Individuals’ unsafe behavior is commonly identified as an important causal factor in workplace accidents. Research has demonstrated the effect of work-related stress on work performance, while the effect of safety-related stress on safety performance has received little attention. This paper examined the predictive powers of safety-related stress and psychological capital (PsyCap) on safety behavior, and the moderating role of PsyCap on the safety-related stress–behavior relationship. Questionnaire survey data were gathered from 359 construction workers in China. Results showed that high safety-related stress would impair safety behavior in terms of safety participation (SP) but not safety compliance (SC). PsyCap’s positive influence on SC was stronger than that on SP. Furthermore, PsyCap moderated the relationship between safety-related stress and SP. For their sub-dimensions, it was found that (1) three selected safety-related stressors had negative influences on SP, while only safety role ambiguity had an effect on SC; (2) four sub-dimensions of PsyCap had stronger influences on SC than those on SP; (3) general PsyCap moderated the three safety-related stressors’ effects on SP; and (4) four sub-dimensions of PsyCap moderated the effect of general safety-related stress on SP. This research contributes to the conception of safety-related stress by demonstrating its validity and its negative effect on SP. It also contributes to the study on the mechanisms of SC and SP by clarifying the differential influences of safety-related stress and PsyCap and by considering their combined effects. Measures for improving SC and SP from the perspective of safety-related stress and PsyCap are discussed.
Article
The use of technologies on jobsites is one of the recent challenges for construction management. To exemplify this, studies report the use of Unmanned Aerial Vehicles/Systems (UAV/UAS) for transportation and jobsite monitoring, and these potential features have caught the attention of the construction industry. However, studies are still required to orient the development of operational procedures for using this technology effectively, mainly for on-site safety monitoring. This study aims to assess the applicability of UAV for safety inspection on construction sites, focusing on the identification of the requirement that can be inspected and the non-compliances with the safety requirements established. This study was based on two case studies, conducted by a protocol developed for data collection, processing and analysis of the visual assets (photos and video recording) gathered from the UAS flights on jobsites. The results show that the visual assets collected by UAV can improve the safety inspection on jobsites by means of a better visualization of working conditions. This fact was pointed out by the analysis of the visual assets which provided detailed information about the compliance of safety items according to the safety regulations. The main contribution of this research is the development of a set of procedures and guidelines for collecting, processing and analyzing safety requirements from UAS visual assets on jobsite in order to identify the potential to incorporate this technology into the project’s safety management routine.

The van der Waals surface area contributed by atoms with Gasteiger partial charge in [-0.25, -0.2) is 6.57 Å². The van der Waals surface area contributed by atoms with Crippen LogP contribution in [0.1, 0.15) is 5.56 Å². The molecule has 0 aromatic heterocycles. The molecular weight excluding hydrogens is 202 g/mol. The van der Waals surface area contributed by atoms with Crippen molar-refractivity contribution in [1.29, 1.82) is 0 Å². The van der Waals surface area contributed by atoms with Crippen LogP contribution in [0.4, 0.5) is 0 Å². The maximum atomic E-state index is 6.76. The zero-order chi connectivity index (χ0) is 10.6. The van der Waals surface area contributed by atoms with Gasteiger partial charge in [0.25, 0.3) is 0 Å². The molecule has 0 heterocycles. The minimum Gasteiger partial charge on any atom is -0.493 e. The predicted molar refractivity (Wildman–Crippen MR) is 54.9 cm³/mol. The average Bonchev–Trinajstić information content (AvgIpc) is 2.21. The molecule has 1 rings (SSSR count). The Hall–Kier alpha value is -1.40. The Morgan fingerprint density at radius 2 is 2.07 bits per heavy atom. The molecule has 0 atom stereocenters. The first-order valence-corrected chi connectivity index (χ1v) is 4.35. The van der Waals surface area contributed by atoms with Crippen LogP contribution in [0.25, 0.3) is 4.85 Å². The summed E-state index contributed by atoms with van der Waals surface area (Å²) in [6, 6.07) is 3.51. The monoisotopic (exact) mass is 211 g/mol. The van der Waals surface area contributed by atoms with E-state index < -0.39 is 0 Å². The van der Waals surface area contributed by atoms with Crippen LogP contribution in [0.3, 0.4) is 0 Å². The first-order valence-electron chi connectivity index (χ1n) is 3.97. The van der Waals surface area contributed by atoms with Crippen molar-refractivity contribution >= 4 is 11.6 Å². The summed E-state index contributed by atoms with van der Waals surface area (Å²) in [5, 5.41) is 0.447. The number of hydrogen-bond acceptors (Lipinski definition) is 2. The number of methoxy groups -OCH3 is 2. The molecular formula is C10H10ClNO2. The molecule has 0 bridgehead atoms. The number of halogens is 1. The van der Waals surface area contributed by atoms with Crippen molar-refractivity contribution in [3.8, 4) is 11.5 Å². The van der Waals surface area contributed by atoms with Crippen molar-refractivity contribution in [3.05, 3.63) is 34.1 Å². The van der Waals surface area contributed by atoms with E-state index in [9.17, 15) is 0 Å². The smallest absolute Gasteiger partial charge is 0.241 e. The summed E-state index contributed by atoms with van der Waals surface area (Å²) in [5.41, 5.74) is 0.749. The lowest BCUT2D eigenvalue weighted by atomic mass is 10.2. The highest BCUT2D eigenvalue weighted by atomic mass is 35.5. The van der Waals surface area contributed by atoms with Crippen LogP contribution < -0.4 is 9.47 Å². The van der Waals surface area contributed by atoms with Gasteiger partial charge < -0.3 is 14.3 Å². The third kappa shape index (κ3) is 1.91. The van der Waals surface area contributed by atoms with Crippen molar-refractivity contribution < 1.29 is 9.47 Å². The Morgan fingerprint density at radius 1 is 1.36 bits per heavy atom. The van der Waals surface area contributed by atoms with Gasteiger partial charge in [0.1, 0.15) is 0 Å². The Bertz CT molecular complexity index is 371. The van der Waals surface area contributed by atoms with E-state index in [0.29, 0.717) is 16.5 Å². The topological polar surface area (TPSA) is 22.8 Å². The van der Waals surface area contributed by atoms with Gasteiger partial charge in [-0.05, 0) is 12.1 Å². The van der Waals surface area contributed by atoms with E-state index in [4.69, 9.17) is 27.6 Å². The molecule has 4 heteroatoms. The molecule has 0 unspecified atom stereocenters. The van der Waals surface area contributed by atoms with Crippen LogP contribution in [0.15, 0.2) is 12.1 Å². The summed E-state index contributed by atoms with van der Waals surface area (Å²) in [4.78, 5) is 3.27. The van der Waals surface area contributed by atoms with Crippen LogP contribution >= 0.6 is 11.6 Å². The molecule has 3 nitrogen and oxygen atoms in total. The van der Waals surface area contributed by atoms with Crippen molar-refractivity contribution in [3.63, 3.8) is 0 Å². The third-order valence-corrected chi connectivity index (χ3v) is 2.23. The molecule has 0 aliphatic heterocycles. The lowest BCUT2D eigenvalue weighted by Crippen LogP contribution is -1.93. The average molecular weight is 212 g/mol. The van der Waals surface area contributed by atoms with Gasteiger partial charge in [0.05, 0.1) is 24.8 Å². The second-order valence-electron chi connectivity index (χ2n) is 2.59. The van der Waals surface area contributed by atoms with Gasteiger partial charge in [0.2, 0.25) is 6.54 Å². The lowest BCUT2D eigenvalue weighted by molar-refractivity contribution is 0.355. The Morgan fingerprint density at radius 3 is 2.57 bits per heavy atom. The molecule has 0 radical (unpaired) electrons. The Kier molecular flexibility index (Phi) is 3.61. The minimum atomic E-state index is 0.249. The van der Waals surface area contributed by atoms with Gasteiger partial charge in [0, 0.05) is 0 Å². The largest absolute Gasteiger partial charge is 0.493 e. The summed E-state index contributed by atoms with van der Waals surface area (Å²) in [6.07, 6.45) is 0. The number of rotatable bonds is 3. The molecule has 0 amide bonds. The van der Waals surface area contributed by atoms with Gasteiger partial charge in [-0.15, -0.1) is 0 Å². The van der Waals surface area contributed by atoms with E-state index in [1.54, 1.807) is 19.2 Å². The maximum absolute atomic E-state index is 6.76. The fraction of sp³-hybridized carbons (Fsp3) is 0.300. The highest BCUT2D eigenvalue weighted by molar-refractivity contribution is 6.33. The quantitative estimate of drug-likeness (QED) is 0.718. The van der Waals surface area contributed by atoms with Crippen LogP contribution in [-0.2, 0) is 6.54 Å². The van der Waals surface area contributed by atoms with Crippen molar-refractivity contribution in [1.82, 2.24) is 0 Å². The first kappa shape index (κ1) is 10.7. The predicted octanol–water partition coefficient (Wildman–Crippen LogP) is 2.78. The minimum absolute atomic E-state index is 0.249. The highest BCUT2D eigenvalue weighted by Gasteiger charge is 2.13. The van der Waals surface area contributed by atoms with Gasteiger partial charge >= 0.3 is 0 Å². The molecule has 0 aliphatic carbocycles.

Article
Regulation both promotes and suppresses innovation. Good regulation is effective in terms of realizing social values and objectives, and is efficient in promoting economic activities by minimizing direct and indirect costs. The use of alternatives rather than traditional prescriptive approaches has been encouraged, but is still the challenge of policy makers and researchers who still lack the expertise to introduce alternatives in regulation. In this paper, the authors discuss the regulation of small unmanned aerial vehicles (sUAVs), because sUAVs are advantageous in a variety of sectors although they also violate the safety of people, buildings, vehicles, and manned aircraft. This paper focuses on the current discourse on sUAV safety regulations in Japan, and extends the System-theoretic Accident Model and Process (STAMP) approach to assess the current regulations. The authors highlight four safety concerns and show alternative ways for more effective and efficient regulation in terms of the expectations of stakeholders for alternative regulation.